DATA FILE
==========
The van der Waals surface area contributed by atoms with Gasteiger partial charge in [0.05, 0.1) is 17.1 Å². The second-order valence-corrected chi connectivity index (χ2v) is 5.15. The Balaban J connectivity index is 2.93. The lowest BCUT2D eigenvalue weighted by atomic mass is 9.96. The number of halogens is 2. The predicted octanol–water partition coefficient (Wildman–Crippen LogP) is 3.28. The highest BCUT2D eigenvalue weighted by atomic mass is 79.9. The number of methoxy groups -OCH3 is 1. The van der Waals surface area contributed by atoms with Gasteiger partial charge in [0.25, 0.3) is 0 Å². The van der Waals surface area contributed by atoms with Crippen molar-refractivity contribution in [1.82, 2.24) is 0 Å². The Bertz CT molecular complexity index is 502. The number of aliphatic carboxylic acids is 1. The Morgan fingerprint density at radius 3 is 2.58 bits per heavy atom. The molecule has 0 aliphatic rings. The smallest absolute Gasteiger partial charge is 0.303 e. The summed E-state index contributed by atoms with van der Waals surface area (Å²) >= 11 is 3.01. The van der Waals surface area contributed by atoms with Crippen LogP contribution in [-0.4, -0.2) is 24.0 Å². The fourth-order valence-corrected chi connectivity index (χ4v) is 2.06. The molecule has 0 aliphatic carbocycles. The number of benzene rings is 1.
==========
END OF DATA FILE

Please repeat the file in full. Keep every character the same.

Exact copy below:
The van der Waals surface area contributed by atoms with Gasteiger partial charge in [0.05, 0.1) is 17.1 Å². The second-order valence-corrected chi connectivity index (χ2v) is 5.15. The Balaban J connectivity index is 2.93. The lowest BCUT2D eigenvalue weighted by atomic mass is 9.96. The number of halogens is 2. The predicted octanol–water partition coefficient (Wildman–Crippen LogP) is 3.28. The highest BCUT2D eigenvalue weighted by atomic mass is 79.9. The number of methoxy groups -OCH3 is 1. The van der Waals surface area contributed by atoms with Gasteiger partial charge in [0.25, 0.3) is 0 Å². The van der Waals surface area contributed by atoms with Crippen molar-refractivity contribution in [1.82, 2.24) is 0 Å². The Bertz CT molecular complexity index is 502. The number of aliphatic carboxylic acids is 1. The Morgan fingerprint density at radius 3 is 2.58 bits per heavy atom. The molecule has 0 aliphatic rings. The smallest absolute Gasteiger partial charge is 0.303 e. The summed E-state index contributed by atoms with van der Waals surface area (Å²) >= 11 is 3.01. The van der Waals surface area contributed by atoms with Crippen LogP contribution in [-0.4, -0.2) is 24.0 Å². The fourth-order valence-corrected chi connectivity index (χ4v) is 2.06. The molecule has 0 aliphatic carbocycles. The number of benzene rings is 1.